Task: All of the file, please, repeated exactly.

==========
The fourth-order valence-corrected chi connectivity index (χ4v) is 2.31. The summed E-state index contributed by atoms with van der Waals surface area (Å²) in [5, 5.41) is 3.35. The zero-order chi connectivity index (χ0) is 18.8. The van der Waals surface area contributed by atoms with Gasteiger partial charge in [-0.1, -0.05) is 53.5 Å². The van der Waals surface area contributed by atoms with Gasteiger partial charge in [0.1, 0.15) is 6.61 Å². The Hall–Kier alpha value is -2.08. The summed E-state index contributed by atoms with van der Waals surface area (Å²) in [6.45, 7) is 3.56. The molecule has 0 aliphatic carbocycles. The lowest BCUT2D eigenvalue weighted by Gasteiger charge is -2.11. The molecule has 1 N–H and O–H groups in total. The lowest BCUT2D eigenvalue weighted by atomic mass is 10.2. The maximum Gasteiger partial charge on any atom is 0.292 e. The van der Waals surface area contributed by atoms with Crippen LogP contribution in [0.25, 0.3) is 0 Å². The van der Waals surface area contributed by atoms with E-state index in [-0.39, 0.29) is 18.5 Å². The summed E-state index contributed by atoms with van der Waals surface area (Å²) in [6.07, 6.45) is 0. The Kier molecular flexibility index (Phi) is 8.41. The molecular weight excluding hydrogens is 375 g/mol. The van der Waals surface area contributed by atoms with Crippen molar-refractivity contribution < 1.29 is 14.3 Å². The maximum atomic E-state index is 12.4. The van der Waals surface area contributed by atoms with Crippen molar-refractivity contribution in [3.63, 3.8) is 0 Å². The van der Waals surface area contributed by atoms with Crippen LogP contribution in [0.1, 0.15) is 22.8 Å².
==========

The fourth-order valence-corrected chi connectivity index (χ4v) is 2.31. The summed E-state index contributed by atoms with van der Waals surface area (Å²) in [5, 5.41) is 3.35. The zero-order chi connectivity index (χ0) is 18.8. The van der Waals surface area contributed by atoms with Gasteiger partial charge in [-0.1, -0.05) is 53.5 Å². The van der Waals surface area contributed by atoms with Gasteiger partial charge in [0.1, 0.15) is 6.61 Å². The Hall–Kier alpha value is -2.08. The summed E-state index contributed by atoms with van der Waals surface area (Å²) in [6.45, 7) is 3.56. The molecule has 0 aliphatic carbocycles. The lowest BCUT2D eigenvalue weighted by Gasteiger charge is -2.11. The molecule has 1 N–H and O–H groups in total. The lowest BCUT2D eigenvalue weighted by atomic mass is 10.2. The maximum Gasteiger partial charge on any atom is 0.292 e. The van der Waals surface area contributed by atoms with Crippen LogP contribution in [0.25, 0.3) is 0 Å². The van der Waals surface area contributed by atoms with E-state index in [-0.39, 0.29) is 18.5 Å². The summed E-state index contributed by atoms with van der Waals surface area (Å²) in [6.07, 6.45) is 0. The Kier molecular flexibility index (Phi) is 8.41. The molecular weight excluding hydrogens is 375 g/mol. The van der Waals surface area contributed by atoms with Crippen molar-refractivity contribution < 1.29 is 14.3 Å². The maximum atomic E-state index is 12.4. The van der Waals surface area contributed by atoms with Crippen molar-refractivity contribution in [3.63, 3.8) is 0 Å². The van der Waals surface area contributed by atoms with Crippen LogP contribution in [0.1, 0.15) is 22.8 Å².